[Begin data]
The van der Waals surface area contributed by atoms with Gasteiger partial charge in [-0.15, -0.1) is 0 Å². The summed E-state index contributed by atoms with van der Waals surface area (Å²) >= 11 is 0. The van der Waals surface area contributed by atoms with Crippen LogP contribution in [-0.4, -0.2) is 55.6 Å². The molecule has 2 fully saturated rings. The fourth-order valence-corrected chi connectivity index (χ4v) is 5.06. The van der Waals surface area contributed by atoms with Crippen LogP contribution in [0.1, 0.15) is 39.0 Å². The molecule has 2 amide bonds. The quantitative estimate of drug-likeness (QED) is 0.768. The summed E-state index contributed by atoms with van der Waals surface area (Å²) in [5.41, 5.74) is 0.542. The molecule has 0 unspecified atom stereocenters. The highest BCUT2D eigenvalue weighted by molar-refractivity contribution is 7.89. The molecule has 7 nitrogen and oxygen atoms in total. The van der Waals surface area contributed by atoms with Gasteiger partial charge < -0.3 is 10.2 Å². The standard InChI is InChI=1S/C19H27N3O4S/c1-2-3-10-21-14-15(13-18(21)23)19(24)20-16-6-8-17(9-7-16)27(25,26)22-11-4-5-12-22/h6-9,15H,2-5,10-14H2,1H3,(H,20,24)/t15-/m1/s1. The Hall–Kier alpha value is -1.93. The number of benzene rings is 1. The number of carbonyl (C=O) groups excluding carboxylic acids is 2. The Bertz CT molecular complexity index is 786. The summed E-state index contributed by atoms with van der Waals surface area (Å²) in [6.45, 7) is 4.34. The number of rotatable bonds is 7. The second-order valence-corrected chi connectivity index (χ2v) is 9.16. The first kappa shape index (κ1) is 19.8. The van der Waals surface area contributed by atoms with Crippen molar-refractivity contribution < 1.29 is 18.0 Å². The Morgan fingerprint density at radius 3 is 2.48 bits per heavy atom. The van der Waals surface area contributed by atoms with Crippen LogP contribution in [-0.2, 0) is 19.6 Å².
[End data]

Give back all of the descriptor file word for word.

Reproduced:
The van der Waals surface area contributed by atoms with Gasteiger partial charge in [-0.15, -0.1) is 0 Å². The summed E-state index contributed by atoms with van der Waals surface area (Å²) >= 11 is 0. The van der Waals surface area contributed by atoms with Crippen LogP contribution in [-0.4, -0.2) is 55.6 Å². The molecule has 2 fully saturated rings. The fourth-order valence-corrected chi connectivity index (χ4v) is 5.06. The van der Waals surface area contributed by atoms with Crippen LogP contribution in [0.1, 0.15) is 39.0 Å². The molecule has 2 amide bonds. The quantitative estimate of drug-likeness (QED) is 0.768. The summed E-state index contributed by atoms with van der Waals surface area (Å²) in [5.41, 5.74) is 0.542. The molecule has 0 unspecified atom stereocenters. The highest BCUT2D eigenvalue weighted by molar-refractivity contribution is 7.89. The molecule has 7 nitrogen and oxygen atoms in total. The van der Waals surface area contributed by atoms with Gasteiger partial charge < -0.3 is 10.2 Å². The standard InChI is InChI=1S/C19H27N3O4S/c1-2-3-10-21-14-15(13-18(21)23)19(24)20-16-6-8-17(9-7-16)27(25,26)22-11-4-5-12-22/h6-9,15H,2-5,10-14H2,1H3,(H,20,24)/t15-/m1/s1. The Hall–Kier alpha value is -1.93. The number of benzene rings is 1. The number of carbonyl (C=O) groups excluding carboxylic acids is 2. The Bertz CT molecular complexity index is 786. The summed E-state index contributed by atoms with van der Waals surface area (Å²) in [6.45, 7) is 4.34. The number of rotatable bonds is 7. The second-order valence-corrected chi connectivity index (χ2v) is 9.16. The first kappa shape index (κ1) is 19.8. The van der Waals surface area contributed by atoms with Crippen molar-refractivity contribution < 1.29 is 18.0 Å². The Morgan fingerprint density at radius 3 is 2.48 bits per heavy atom. The van der Waals surface area contributed by atoms with Crippen LogP contribution in [-0.2, 0) is 19.6 Å².